Wall, Mick. Paranoid: Black Days with Sabbath & Other Horror Stories. Edinburgh: Mainstream Publishing, 1999. 222 pp.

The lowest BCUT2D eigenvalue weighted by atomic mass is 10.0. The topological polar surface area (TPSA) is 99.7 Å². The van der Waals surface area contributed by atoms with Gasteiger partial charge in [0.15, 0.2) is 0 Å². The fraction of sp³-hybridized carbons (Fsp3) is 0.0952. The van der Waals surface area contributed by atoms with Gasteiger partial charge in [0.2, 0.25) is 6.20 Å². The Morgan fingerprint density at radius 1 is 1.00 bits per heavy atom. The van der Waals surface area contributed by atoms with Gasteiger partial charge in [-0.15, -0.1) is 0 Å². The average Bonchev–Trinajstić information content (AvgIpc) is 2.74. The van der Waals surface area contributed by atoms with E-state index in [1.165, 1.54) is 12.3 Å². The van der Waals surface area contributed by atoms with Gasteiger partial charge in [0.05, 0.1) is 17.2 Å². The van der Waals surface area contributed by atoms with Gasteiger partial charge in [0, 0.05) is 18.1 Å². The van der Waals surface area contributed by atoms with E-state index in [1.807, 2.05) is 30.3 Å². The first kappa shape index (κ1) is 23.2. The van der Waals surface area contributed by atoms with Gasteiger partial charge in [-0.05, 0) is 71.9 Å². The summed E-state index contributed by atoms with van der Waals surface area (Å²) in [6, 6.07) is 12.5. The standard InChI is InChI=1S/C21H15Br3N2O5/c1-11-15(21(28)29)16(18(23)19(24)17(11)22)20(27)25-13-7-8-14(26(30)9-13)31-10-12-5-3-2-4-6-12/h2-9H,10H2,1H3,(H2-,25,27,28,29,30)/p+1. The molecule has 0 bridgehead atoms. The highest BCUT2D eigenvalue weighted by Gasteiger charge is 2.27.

For some reason, I've been reading about the music business a lot lately and this is one of the most interesting books I've read on any subject in a while. This is a rather strangely titled volume – from the title you would imagine that it was mostly about those mad men of metal, Black Sabbath. Love ‘em or hate ‘em, this knowledge would definately influence your purchase decision. Well, either way, this book really has very little to do with Black Sabbath – they only make a few cameo appearances – and more to do with Mick Wall’s career as a record reviewer and music industry publicist in Britain in the seventies. He spills the beans about how corrupt and dissouloute the times were and, at the same time, gives a feel for the excitement and craziness of working at the bleeding edge of pop culture. But even more, this is a memoir of Wall’s heroin addiction, about how he was sucked into it by the ambiance of sex, drugs and rock and roll, how heroin completely took over his life and, ultimately, how he was able to conquer his addiction and get his life back on track. For such a slim volume, this covers a lot of ground and gives a lot of insight. The only disapointment was that it was a bit lacking in outrageous stories about Ozzy Osbourne and other 70’s icons of rock & roll – the title certainly reeled me in with the implicit promise of dissolution well described.